Freedom of expression is under attack more now than at any other time in the country's history - even World War II when it was a necessity. The media is being "reined in" and even being told what they should report on. The Gannon-Guckert affair [pun intended] shows how desperate powers that be are to direct what is reported/talked about. This is flagrant propaganda at its worst.
In the New York Times today, Sunday, March 13, 2005, Frank Rich writes in his column entitled "The Greatest Dirty Joke Ever Told" about the "censors" who actually come across as thought police.
Ted Stevens, the powerful chairman of the Senate Commerce Committee, pronounced himself sick of "four-letter words with participles" on cable and satellite television. "I think we have the same power to deal with cable as over the air," he said, promising to carry the fight all the way to the Supreme Court. Never mind that anyone can keep pay TV at bay by not purchasing it, and that any parent who does subscribe can click on foolproof blocking devices to censor any channel. Senator Stevens's point is to intimidate MTV, Comedy Central, the satellite radio purveyors of Howard Stern and countless others from this moment on, whether he ultimately succeeds in exerting seemingly unconstitutional power over them or not.
The word in the quote that strikes me as crucial is "intimidate." How many people do you think have actually been afraid to say something during the last three years for fear of offending someone or of being thought to be un-American, say, for example, standing against the Iraq incursion? Or something anti-Christian? I have thought twice some times and I consider myself someone who has always said what I'm thinking aloud.
The right is quick to damn "political correctness" but uses it most explicitly to intimidate people and institutions. What ever happened to questioning what your government does? This is supposed to be a democracy, after all, yet while trying to push a specific form of democracy on the Middle East, our freedoms are slowing being eroded under the guise of protecting us from terrorism. It strikes me that the new terrorism is actually the terrorism of the right. Sensational reporting on what the right considers the erosion of values, for example, same-sex marriage, nudity, foul language, or questioning the current administration, is more intimidating.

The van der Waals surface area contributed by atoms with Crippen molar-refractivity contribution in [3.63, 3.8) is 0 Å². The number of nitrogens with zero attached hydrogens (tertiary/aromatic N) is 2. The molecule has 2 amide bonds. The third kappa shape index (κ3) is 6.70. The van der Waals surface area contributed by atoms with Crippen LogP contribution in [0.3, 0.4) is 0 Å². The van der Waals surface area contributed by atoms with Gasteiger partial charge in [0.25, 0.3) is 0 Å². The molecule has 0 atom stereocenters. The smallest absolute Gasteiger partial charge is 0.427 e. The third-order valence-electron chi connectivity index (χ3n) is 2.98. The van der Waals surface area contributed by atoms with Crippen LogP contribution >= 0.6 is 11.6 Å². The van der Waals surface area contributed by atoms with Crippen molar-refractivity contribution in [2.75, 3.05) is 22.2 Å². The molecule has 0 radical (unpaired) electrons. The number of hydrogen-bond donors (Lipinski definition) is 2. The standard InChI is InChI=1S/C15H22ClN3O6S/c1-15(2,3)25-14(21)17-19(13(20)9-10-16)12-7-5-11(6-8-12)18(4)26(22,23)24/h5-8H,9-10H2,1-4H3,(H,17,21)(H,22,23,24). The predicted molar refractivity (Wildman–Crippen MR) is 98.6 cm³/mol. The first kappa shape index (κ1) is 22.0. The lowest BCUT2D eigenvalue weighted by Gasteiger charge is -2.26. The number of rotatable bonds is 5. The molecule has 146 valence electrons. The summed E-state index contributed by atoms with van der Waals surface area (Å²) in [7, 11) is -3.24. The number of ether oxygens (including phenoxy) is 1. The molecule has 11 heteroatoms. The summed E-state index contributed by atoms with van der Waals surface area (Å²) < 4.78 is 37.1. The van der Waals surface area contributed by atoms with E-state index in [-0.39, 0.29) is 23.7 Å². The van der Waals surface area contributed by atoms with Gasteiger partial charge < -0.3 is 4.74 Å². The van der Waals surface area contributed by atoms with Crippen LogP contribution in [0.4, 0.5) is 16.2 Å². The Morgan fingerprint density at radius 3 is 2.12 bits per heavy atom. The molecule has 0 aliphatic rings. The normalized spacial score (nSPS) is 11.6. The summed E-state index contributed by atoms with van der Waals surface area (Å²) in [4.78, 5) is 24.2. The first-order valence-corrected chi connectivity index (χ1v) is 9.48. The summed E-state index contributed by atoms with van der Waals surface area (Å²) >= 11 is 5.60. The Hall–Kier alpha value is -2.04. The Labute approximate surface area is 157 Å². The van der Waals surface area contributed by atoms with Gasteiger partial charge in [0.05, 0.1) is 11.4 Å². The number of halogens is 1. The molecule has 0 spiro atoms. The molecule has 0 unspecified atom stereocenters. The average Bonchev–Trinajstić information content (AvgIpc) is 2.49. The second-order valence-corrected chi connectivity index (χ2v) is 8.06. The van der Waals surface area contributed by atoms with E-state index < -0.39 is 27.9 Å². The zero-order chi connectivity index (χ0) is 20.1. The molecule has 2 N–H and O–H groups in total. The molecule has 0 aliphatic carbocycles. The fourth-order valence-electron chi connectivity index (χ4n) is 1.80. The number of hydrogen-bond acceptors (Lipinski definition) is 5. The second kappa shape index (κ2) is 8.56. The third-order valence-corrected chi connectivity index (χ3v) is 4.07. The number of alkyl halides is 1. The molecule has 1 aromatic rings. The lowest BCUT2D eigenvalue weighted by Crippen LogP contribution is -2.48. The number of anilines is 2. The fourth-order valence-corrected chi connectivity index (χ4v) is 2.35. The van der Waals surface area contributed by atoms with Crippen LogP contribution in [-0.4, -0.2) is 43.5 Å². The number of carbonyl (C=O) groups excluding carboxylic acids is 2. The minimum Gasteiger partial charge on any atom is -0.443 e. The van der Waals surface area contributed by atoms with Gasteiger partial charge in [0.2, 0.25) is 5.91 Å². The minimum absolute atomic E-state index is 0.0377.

More than acts of violence, terrorism is a psychological phenomenon. To keep people in constant fear of the unkown is total control. Not knowing what is going to happen next and the fear that the next minute could be the last is tantamount to taking hostages. When I have to go to the Central Office for a meeting I park in the lot right by the Sears Tower in Chicago. Just after 9/11 I actually thought twice about parking there! Fear of a parking space?
I work with children and the incidence of fighting has increased dramatically in the last three years. People ask, "What's going on? Where is this coming from?" My answer is simple. Kids hear about the "fighting" going on in Iraq; they have relatives who are serving over there; they sense the tension in adults' voices and actions; and they see the results of terrorist bombing on television. Children don't have the capacity to process all of these things and are usually told by adults not to worry about it. But they do! The "war" mentality has permeated all the way down.
This last week Spain celebrated the first anniversary of the train bombing in Madrid. I remember right after it happened a friend telling me that her 11 year old granddaughter asked her if they could never ride the "L" into downtown Chicago any more and if they had to worry about bombs llike the one that happened in Madrid. This from a girl who in some respects is considered to be a bit of a scatterbrain. She was actually afraid. What else could be going on inside their heads?
If I thought twice about parking by the Sears Tower and she was afraid of riding the "L," what are others thinking? If the administration is color coding alerts, what level of uncertainty is real? If I have to think twice about what I say, where is the true democracy in the voice of the people? If the rule of thumb is "majority rule, minority rights," why are people trying to take freedoms away from American citizens by rewriting laws and the Constitution?